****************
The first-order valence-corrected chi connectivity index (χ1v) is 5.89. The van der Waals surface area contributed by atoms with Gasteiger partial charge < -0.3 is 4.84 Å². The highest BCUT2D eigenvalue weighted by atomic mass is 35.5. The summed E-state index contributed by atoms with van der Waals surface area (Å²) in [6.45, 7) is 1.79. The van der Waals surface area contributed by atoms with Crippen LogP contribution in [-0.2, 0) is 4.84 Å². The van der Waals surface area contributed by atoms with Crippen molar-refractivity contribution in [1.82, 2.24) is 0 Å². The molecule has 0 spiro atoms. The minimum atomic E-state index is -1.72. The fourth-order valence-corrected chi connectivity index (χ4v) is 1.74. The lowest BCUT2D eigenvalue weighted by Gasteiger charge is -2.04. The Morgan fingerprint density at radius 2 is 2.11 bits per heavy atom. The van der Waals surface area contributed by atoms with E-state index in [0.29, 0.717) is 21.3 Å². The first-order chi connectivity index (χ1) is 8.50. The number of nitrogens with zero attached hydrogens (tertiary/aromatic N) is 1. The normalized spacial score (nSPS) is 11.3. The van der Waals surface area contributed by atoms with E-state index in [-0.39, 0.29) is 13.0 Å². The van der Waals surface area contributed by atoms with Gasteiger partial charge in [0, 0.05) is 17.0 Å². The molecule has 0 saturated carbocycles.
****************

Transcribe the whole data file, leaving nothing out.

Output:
The first-order valence-corrected chi connectivity index (χ1v) is 5.89. The van der Waals surface area contributed by atoms with Gasteiger partial charge < -0.3 is 4.84 Å². The highest BCUT2D eigenvalue weighted by atomic mass is 35.5. The summed E-state index contributed by atoms with van der Waals surface area (Å²) in [6.45, 7) is 1.79. The van der Waals surface area contributed by atoms with Crippen LogP contribution in [-0.2, 0) is 4.84 Å². The van der Waals surface area contributed by atoms with Crippen molar-refractivity contribution in [1.82, 2.24) is 0 Å². The molecule has 0 spiro atoms. The minimum atomic E-state index is -1.72. The fourth-order valence-corrected chi connectivity index (χ4v) is 1.74. The lowest BCUT2D eigenvalue weighted by Gasteiger charge is -2.04. The Morgan fingerprint density at radius 2 is 2.11 bits per heavy atom. The van der Waals surface area contributed by atoms with E-state index in [0.29, 0.717) is 21.3 Å². The first-order chi connectivity index (χ1) is 8.50. The number of nitrogens with zero attached hydrogens (tertiary/aromatic N) is 1. The normalized spacial score (nSPS) is 11.3. The van der Waals surface area contributed by atoms with E-state index in [-0.39, 0.29) is 13.0 Å². The van der Waals surface area contributed by atoms with Gasteiger partial charge in [0, 0.05) is 17.0 Å². The molecule has 0 saturated carbocycles.